lants’ water-to-land leap marks one of the most important milestones in the evolution of life on Earth. But how plants managed this transition when faced with unfamiliar challenges such as drought and bright light has been unclear.
Now, a new study shows that the built-in alert system that enables land plants to sense and respond to drought has an unlikely origin: their aquatic algal ancestors.
Researchers found that the signaling pathway that triggers plants’ drought defenses has remained virtually unchanged for hundreds of millions of years, first appearing in freshwater-dwelling streptophyte algae and later co-opted by land plants to tackle the stress of their new terrestrial environment. Today, the same pathway exists across the vast majority of the plant tree of life, from mosses, liverworts and ferns to crops and other flowering plants.
“The evolution of this pathway is one of the key events in the history of life on Earth,” said Douglas Soltis, the study’s co-corresponding author, a Florida Museum of Natural History curator and distinguished professor in the University of Florida department of biology. “Even though these algae lived underwater, they hit on some of the features that would ultimately allow plants to deal with the stress of desiccation on land. We wouldn’t be here if they hadn’t figured that out.”
Understanding the molecular details of how plants evolved this pathway is crucial as we head into a future projected to have longer and more severe droughts that could threaten our food supply, Dr. Soltis said.
“Maintaining or increasing crop yields under drought conditions, which will be exacerbated by climate change, is one of the keys to the future of agriculture,” he said. “It’s not an easy problem to solve, but it’s a big one for human health and well-being. Now that we have a blueprint for the pathway that controls plants’ drought tolerance, we may be able to manipulate it.”
Because plants can’t flee drought, they deploy an array of survival strategies while awaiting better growing conditions. Their short-term drought defense is to close their stomata – small holes that “exhale” water — and to seal moisture inside leaves with a layer of wax. During longer droughts, plants channel water and nutrients away from leaves and stems to seeds and buds, reservoirs for new growth.
One of the drought alert systems that coordinates plants’ detection and response is known as the chloroplast retrograde signaling network. When one part of a plant senses drought or excess light, this network dispatches enzymes to carry a message to the plant’s “mainframe,” which can activate a defense strategy.
Co-corresponding authors Zhong-hua Chen of Western Sydney University and Barry Pogson of the Australian National University were studying chloroplast retrograde signaling in land plants’ stomata when Dr. Chen sent Dr. Soltis a data set that showed whether certain enzymes were absent, present and at what levels in a variety of green plant lineages. Dr. Chen included several species of algae as outgroups, organisms outside a target study group that can act as comparatives.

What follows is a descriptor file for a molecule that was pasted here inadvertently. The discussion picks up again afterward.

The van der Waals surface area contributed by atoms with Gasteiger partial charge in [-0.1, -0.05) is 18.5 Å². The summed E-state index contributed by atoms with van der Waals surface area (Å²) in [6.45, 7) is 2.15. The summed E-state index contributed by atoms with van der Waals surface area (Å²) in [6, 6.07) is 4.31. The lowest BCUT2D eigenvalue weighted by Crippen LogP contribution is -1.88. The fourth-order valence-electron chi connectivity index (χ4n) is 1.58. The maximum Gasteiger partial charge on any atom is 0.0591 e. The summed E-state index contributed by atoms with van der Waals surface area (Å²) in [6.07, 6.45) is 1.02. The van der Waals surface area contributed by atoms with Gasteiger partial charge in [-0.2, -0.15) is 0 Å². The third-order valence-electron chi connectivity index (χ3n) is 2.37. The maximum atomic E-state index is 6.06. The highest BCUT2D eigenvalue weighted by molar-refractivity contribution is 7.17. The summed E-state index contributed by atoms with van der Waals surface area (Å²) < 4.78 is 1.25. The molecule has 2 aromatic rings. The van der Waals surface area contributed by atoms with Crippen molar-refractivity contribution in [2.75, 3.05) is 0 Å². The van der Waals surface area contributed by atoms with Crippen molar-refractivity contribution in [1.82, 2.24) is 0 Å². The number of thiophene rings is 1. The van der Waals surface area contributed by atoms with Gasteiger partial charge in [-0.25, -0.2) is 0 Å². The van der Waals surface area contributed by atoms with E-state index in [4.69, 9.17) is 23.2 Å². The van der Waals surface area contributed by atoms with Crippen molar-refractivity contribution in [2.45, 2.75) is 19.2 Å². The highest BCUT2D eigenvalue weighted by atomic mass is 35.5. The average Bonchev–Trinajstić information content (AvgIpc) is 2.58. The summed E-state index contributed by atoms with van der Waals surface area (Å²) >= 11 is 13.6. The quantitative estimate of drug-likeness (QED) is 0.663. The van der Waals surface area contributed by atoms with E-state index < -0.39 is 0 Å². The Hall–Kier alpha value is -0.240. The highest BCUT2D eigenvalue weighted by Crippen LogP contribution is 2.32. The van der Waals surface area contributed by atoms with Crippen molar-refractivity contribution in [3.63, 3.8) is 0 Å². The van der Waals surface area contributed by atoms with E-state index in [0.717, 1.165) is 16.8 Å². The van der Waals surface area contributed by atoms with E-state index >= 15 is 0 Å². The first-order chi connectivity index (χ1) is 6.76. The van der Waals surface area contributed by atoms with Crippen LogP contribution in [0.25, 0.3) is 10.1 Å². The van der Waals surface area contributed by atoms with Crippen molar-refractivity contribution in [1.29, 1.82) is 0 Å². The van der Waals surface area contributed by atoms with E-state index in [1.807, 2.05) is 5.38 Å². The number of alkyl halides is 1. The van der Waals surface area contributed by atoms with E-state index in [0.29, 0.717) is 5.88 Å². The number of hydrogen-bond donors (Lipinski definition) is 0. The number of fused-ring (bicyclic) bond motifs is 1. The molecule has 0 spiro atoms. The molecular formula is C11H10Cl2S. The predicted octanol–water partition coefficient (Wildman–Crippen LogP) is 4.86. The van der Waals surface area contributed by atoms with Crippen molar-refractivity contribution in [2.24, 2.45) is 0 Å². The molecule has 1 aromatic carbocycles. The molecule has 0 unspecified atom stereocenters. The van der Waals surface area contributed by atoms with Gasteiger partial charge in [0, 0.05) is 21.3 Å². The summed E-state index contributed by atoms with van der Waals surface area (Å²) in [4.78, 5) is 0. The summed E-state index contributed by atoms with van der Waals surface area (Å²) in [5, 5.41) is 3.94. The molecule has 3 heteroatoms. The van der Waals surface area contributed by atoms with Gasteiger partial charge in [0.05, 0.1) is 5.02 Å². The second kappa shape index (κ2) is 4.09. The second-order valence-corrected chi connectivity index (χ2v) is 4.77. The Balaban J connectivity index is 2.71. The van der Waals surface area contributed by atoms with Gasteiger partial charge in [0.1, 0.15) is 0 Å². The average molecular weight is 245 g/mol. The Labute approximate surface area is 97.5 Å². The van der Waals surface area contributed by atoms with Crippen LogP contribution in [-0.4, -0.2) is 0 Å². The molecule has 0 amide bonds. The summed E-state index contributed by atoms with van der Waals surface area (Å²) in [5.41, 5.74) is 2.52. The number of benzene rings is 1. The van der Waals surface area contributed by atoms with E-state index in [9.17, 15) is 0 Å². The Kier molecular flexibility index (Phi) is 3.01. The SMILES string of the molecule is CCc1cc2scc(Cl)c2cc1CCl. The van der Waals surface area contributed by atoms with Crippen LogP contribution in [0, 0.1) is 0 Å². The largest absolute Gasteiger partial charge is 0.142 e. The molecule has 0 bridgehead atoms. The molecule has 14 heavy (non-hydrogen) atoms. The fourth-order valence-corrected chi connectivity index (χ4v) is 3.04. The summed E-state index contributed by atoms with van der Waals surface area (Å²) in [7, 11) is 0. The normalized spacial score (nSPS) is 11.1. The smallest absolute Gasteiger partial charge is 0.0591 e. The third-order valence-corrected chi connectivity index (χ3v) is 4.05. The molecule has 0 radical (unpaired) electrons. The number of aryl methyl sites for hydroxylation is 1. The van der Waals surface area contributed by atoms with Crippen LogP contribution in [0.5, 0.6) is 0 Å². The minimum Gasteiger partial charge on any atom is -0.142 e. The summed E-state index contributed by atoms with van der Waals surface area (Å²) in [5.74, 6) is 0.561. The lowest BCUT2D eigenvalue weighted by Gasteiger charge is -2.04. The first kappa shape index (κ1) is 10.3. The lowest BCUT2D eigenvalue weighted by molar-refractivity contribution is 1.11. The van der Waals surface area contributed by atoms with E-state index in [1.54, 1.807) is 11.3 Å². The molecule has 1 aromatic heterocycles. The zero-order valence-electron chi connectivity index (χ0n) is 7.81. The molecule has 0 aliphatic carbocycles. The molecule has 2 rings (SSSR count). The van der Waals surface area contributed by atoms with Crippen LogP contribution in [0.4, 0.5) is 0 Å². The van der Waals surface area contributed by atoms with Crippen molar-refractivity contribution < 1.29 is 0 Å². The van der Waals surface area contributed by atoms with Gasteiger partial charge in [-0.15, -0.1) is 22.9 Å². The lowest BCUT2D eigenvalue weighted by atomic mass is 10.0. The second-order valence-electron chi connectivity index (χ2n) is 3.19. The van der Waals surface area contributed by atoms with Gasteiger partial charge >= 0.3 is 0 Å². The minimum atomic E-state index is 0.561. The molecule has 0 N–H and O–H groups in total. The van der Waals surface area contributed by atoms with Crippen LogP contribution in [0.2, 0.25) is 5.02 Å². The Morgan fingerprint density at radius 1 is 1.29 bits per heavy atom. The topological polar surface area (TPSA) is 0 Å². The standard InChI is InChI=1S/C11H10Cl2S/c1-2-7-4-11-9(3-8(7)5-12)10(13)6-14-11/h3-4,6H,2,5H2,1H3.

When Dr. Soltis downloaded the data set, it was late at night, and he was tired. But as he scanned the data, his eyes suddenly locked on the levels of two groups of enzymes in streptophyte algae, the ancestors of land plants. Why would drought-related enzymes show up in aquatic algae?
“I made sure I had the lines straight and said, ‘Whoa, this is pretty cool,’” Dr. Soltis said. “I wrote Zhong-hua back right away and said, ‘I think you’ve got something big here.’”
Streptophyte algae are freshwater plants that can survive in tough environments, including volcanic crater lakes, marine habitats and ephemeral or temporary bodies of water. Known for pioneering their way into new places, they’re also members of the lineage that gave rise to land plants. Unlike most other algae, they have protective structures around their egg and sperm cells, which Dr. Soltis cited as an example of the algae evolving features to defend themselves from stress.
While streptophyte algae don’t often face the threat of drought, Dr. Soltis said that the harsh growing conditions in some of their habitats have many of the same effects.
“High salinity is basically desiccation,” he said. “These algae may have developed some of these signal pathways because they were living in these ephemeral, salty habitats and, in the process, stumbled upon something that could be co-opted for life on land.”
Dr. Chen’s initial hypothesis was that this drought signaling pathway had first evolved in early land plants, making it at least 450 million years old. Finding it in streptophyte algae, however, indicates that it long predates plants’ transition to land and the development of stomata.
“If this signaling pathway originated in streptophyte algae, it could potentially push the evolution of this pathway back to 580 million years ago,” said Dr. Chen, an associate professor of plant physiology and cell biology. “Of course, we will need more research to validate that.”
The study’s co-lead authors are Chenchen Zhao of Western Sydney University, Yuanyuan Wang of Zhejiang University, Kai Xuan Chan of Australian National University and UF’s Blaine Marchant. Florida Museum curator and UF distinguished professor Pamela Soltis is among the study’s co-authors.
The Australian Research Council, the National Natural Science Foundation of China, the UF Genetics Institute and the United Kingdom Biotechnology and Biological Sciences Research Council funded the research.
The research team published its findings in the Proceedings of the National Academy of Sciences.